Inuit History

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Aboriginal Education and Native Studies Resources from David Spencer's Education Paragon

  • Connect with Aboriginal elders and educators and join Native Education Association of Ontario Circle (NEAO Circle) formerly The Aboriginal and Environmental Education Circle (AEE Circle) e-newsletter. The NEAO Circle is a professional learning and sharing network of educators, teachers, college instructors, university professors, Aboriginal elders and leaders. Through e-mail, they share First Nation, Metis and Inuit and native studies resources, curriculum and teaching strategies that will help Canadian teachers integrate school curriculum with current cultural, environmental and historical contributions of our Canadian First Nations, Inuit and Metis brothers and sisters.
  • Join the Native Education Association of Ontario and NEAO Circle on Facebook.
  • See photos and read about past gatherings of The Aboriginal and Environmental Education Circle (AEE Circle).
  • Join the First Nation, Metis & Inuit Education Association of Ontario (FNMIEAO) the Ontario Ministry of Education recognized provincial subject association for teachers and educators of First Nation, Metis & Inuit Studies and Native Languages. From 2011 to May 2014, this subject association was previously called the Native Education Association of Ontario (NEAO). Special thanks to Marg Boyle for her three years of leadership, encouragement and support.
  • The shortcut to this page is http://aboriginal.davidspencer.ca.


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Inuit Culture and History

  1. Key Dates in Aboriginal and Canadian Government Relations
  2. Timeline of Inuit Social History from the Inuit Cultural Online Resource created by the Ottawa Inuit Children's Centre with the financial support of the Canadian Heritage Gateway Fund.
  3. Portraits of the Far North by Gerald Kuehl. Includes Inuit elders whose stories and hand drawn portraits were captured by the artist Gerald Kuehl. These brief stories of their lives offers a glimpse into the real lives of Inuit growing up across the north.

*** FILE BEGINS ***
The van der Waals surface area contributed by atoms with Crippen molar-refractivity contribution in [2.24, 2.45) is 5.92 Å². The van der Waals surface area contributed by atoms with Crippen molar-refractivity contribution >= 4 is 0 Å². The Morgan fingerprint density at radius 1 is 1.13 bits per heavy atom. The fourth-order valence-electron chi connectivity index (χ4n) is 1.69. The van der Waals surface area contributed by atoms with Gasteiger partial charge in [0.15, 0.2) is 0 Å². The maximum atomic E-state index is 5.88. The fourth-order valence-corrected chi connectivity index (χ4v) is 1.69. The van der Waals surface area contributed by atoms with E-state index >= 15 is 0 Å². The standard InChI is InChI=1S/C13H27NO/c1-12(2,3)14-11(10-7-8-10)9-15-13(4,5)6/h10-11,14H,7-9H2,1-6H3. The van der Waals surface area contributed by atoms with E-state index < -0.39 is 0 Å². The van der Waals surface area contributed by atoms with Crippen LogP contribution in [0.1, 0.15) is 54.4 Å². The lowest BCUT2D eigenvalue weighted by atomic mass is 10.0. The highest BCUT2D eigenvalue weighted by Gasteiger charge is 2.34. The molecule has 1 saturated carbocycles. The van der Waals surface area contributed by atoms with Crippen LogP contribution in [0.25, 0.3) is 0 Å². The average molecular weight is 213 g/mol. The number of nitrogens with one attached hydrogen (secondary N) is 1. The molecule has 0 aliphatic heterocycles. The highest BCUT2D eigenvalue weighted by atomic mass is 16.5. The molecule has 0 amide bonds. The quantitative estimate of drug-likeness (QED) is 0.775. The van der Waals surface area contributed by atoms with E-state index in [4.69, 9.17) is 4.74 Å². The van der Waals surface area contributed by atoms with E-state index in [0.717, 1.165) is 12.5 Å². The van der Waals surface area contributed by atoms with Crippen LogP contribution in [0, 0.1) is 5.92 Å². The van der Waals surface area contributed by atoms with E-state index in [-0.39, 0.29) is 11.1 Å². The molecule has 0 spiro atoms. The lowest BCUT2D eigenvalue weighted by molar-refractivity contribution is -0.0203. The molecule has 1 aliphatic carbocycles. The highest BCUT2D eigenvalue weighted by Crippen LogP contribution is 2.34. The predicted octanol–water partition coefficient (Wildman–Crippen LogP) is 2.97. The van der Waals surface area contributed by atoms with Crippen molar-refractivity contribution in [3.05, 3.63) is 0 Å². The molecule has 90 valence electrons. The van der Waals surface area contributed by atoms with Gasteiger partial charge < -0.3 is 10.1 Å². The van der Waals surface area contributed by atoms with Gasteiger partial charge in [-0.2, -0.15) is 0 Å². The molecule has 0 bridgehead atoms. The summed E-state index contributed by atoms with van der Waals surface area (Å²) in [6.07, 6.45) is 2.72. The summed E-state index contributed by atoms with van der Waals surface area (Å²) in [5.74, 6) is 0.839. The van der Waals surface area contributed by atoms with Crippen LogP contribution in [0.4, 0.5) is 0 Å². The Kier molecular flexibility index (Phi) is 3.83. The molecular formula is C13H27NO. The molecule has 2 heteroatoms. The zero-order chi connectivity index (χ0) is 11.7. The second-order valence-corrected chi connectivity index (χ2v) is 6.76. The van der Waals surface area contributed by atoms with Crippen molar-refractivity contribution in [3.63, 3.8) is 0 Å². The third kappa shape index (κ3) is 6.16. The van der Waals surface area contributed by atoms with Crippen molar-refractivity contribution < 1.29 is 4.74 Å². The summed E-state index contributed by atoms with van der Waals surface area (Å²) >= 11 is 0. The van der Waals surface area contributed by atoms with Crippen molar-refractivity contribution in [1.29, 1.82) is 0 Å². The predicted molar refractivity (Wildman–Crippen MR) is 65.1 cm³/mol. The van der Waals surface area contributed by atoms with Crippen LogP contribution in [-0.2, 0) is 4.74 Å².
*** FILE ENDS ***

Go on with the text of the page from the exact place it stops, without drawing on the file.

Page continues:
4. Exploring Inuit Culture Curriculum is a multimedia unit for grades 4-6 about Inuit culture, the Arctic and Canada’s newest territory, Nunavut. Lesson plans aligned to elementary curricula are based on five DVDs and a music CD from the Igloolik Isuma Productions media collection.
  5. Exploring Inuit Culture ONLINE is a multi-media learning material designed for grades 4-6, to teach students about the Inuit, the native people of the Canadian Arctic, and Nunavut, the newest territory in Canada established in 1999. The Lesson Plans are available in PDF format and can be downloaded.
  6. People of Nunavut is a project of Sherly Gom and students at Menno Simons Christian School. This is a project about the people of Nunavut. This will help us to understand and appreciate the way they live in Canada's North.

Books About Inuit History

  1. The Inuit (for grade 4, 5, 6) This unit will help students develop understanding of the Inuit people. This will be accomplished through stories, vocabulary, phonics, spelling, comprehension quotes, brainstorming, research, art activities as well as student writing and independent activities.


Inuit Games

  1. Inuit Games (from the University of Waterloo) are traditional and require little equipment. These games concern physical strength, agility, and endurance. Games listed include Arctic Hunt (Tic-Tac-Toe) Inuit Ball Games, Inuit Bilboquet, Inuit Blanket Toss (Nalukauq and Qumuaqataijut),Inuit Bola, Inuit Bone Gambling Game,Inuit Cribbage, Inuit Darts, Inuit Dominoes, Inuit Tug-of-War (Nushuraoto or Nusutinguatut), Inuit Juggling, Inuit Jumping (Kilaujatut), Inuit Target, Inuit Wrestling (Panguatut and Una Tar Tuq), and Inuit Yoke Puzzle.


Inuit language

  1. Inuktitut Living Dictionary
  2. Euphemia is a computer font that covers most languages which use the Canadian Syllabic script including various Cree orthographies, Inuktitut and the historical Carrier/Dakelh script (dulkw'ahke). Three fonts are available with free end-user licences in TrueType-OpenType format (.ttf).


Inuit Music

  1. Inuit Music from Vancouver Island University
  2. Kattajjaq/Throat Singing from Siqiniup Qilauta commonly done by women as a friendly competition. It is done by imitating sounds of animals and other sounds from the Arctic environment. The competition is to see who can go longer without making a mistake and it ends with laughter to show a mistake was made. The group sings throat songs that inmitate the sounds of: The Saw, Geese, Seagulls, the River, Mosquitos and the Wind.